2 cups whole wheat pastry flour (or replace 1/2 cup of the flour with oat flour or kamut flour)
2 teaspoons baking powder
1/2 teaspoon baking soda
1/2 teaspoon ground ginger
1-1/2 teaspoons Ener-G egg replacer dissolved in 2 Tablespoons water
1/3 cup vegan granulated sweetener*
6 ounces orange- or lemon-flavored soy yogurt
2/3 cup orange juice, preferably just-squeezed
1/2 teaspoon grated orange rind (optional)
1 cup dried cranberries
3 Tablespoons finely chopped walnuts (optional)

Preheat the oven to 350 degrees.

Combine the flour(s), baking powder, baking soda, and ginger in a mixing bowl and stir together. In another bowl, combine the egg replacer, sweetener, soy yogurt, orange juice, and orange rind, if desired. Stir vigorously until well combined.

Stir the cranberries and walnuts, if desired, into the batter. Divide the batter evenly among 12 paper-lined muffin tins. Bake for 20 to 25 minutes, or until the tops of the muffins are golden and a toothpick inserted into the center of one comes out clean.

When the muffins are cool enough to handle, transfer them to a rack.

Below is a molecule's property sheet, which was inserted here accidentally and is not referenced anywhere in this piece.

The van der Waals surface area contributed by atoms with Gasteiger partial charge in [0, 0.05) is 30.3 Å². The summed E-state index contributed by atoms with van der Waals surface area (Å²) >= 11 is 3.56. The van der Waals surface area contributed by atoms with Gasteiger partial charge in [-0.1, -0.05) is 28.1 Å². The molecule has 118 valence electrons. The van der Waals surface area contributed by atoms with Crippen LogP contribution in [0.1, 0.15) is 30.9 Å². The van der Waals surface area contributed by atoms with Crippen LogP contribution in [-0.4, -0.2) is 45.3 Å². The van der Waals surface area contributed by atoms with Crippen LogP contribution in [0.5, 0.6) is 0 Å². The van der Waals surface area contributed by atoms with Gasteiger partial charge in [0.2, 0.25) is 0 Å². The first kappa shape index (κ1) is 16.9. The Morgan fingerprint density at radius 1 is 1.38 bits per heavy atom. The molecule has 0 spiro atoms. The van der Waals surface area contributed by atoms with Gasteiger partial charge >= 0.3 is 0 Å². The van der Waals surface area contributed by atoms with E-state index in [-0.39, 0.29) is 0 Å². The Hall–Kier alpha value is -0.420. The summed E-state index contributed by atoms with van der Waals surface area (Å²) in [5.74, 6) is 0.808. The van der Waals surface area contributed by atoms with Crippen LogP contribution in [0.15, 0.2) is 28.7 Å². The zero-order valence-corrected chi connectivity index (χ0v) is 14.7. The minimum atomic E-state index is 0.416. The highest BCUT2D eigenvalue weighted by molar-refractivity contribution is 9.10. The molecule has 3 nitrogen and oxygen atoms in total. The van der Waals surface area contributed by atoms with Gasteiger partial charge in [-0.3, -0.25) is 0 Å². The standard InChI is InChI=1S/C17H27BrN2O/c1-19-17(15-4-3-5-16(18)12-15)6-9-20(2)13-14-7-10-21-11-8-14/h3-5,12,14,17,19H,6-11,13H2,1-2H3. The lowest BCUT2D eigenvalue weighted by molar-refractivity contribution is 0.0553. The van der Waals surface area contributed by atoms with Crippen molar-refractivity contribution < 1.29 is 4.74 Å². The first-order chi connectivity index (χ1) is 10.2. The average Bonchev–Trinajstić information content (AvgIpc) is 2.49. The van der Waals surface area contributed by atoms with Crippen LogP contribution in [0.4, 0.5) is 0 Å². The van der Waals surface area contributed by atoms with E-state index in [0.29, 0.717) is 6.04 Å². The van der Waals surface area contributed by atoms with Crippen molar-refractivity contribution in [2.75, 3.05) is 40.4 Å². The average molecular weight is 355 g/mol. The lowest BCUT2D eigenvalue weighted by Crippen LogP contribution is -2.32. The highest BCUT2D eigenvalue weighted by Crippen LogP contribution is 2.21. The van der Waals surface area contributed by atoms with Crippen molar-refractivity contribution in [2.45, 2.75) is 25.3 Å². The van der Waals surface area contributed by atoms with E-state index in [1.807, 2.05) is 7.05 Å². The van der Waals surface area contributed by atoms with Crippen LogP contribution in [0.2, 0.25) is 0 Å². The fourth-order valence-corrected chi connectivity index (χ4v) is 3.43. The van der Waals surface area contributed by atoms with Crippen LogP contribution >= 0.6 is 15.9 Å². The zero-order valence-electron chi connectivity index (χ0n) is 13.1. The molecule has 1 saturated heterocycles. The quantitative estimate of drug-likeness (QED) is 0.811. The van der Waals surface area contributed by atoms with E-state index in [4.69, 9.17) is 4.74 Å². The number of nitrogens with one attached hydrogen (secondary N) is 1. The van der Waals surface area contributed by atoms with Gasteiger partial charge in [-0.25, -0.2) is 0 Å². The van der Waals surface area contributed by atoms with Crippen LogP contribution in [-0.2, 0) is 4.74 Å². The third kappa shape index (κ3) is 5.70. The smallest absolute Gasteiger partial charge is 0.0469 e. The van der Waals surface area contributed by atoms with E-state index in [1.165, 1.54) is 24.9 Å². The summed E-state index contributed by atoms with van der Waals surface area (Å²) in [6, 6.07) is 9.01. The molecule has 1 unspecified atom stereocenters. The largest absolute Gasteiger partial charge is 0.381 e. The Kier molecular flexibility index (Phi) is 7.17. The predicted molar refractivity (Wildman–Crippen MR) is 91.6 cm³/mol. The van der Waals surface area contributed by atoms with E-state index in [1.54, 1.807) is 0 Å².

Total calories per muffin: 135 Fat: 2 grams
Carbohydrates: 28 grams Protein: 3 grams
Sodium: 136 milligrams Fiber: 2 grams


APPLE MUFFINS
(Makes 1 dozen)

(Featured on cover.) These chewy muffins make a delightful change-of-pace treat for breakfast or as part of a brown bag lunch.

13/4 cups whole wheat pastry flour (or replace 1/2 cup of the flour with oat flour or kamut flour)
1/4 cup wheat germ
2 teaspoons baking powder
1/2 teaspoon cinnamon
1/4 teaspoon ground allspice or cloves
1-1/2 teaspoons Ener-G egg replacer dissolved in 2 Tablespoons water
1/3 cup vegan granulated sweetener*
1 cup applesauce
1/4 cup regular or vanilla-flavored soymilk
1 heaping cup peeled, finely diced apple
2/3 cup dark or golden raisins

Preheat the oven to 350 degrees.

Combine the flour(s), wheat germ, baking powder, cinnamon, and allspice or cloves in a large mixing bowl and stir together.

In another mixing bowl, combine the egg replacer, sweetener, applesauce, and soymilk and stir together until smooth. Add the wet ingredients gradually to the dry and stir together vigorously to form a smooth, stiff batter. Stir in the diced apple and raisins.

Divide the batter evenly among 12 paper-lined muffin tins. Bake for 30 minutes, or until the muffins are golden and a toothpick inserted into the center of one tests clean. When the muffins are cool enough to handle, transfer them to a rack.